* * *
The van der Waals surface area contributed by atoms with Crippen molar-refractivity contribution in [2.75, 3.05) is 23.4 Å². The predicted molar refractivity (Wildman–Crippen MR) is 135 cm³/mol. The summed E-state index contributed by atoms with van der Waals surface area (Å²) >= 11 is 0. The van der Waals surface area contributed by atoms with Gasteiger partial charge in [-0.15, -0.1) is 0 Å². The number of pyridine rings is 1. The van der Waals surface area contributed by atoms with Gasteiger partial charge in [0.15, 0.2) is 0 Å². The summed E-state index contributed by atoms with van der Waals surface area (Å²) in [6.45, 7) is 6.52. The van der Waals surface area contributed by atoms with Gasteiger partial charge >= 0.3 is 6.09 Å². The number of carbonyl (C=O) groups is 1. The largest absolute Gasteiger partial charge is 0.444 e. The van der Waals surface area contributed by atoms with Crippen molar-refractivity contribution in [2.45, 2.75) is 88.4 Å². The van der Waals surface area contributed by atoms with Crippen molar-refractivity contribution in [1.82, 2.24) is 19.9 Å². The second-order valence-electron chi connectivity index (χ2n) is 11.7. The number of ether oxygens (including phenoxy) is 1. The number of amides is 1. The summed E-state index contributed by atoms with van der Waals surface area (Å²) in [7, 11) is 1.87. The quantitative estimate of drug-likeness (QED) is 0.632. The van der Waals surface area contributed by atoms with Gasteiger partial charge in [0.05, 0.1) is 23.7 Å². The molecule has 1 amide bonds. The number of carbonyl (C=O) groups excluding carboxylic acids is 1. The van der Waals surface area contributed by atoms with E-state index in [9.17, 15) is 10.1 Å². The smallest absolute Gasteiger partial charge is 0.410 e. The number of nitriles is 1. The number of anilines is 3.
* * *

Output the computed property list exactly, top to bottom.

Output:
The van der Waals surface area contributed by atoms with Crippen molar-refractivity contribution in [2.75, 3.05) is 23.4 Å². The predicted molar refractivity (Wildman–Crippen MR) is 135 cm³/mol. The summed E-state index contributed by atoms with van der Waals surface area (Å²) >= 11 is 0. The van der Waals surface area contributed by atoms with Gasteiger partial charge in [-0.15, -0.1) is 0 Å². The number of pyridine rings is 1. The van der Waals surface area contributed by atoms with Gasteiger partial charge in [0.15, 0.2) is 0 Å². The summed E-state index contributed by atoms with van der Waals surface area (Å²) in [6.45, 7) is 6.52. The van der Waals surface area contributed by atoms with Gasteiger partial charge >= 0.3 is 6.09 Å². The number of carbonyl (C=O) groups is 1. The largest absolute Gasteiger partial charge is 0.444 e. The van der Waals surface area contributed by atoms with Crippen molar-refractivity contribution in [2.45, 2.75) is 88.4 Å². The van der Waals surface area contributed by atoms with Crippen molar-refractivity contribution in [1.82, 2.24) is 19.9 Å². The second-order valence-electron chi connectivity index (χ2n) is 11.7. The number of ether oxygens (including phenoxy) is 1. The number of amides is 1. The summed E-state index contributed by atoms with van der Waals surface area (Å²) in [7, 11) is 1.87. The quantitative estimate of drug-likeness (QED) is 0.632. The van der Waals surface area contributed by atoms with Gasteiger partial charge in [0.05, 0.1) is 23.7 Å². The molecule has 1 amide bonds. The number of carbonyl (C=O) groups excluding carboxylic acids is 1. The van der Waals surface area contributed by atoms with E-state index in [9.17, 15) is 10.1 Å². The smallest absolute Gasteiger partial charge is 0.410 e. The number of nitriles is 1. The number of anilines is 3.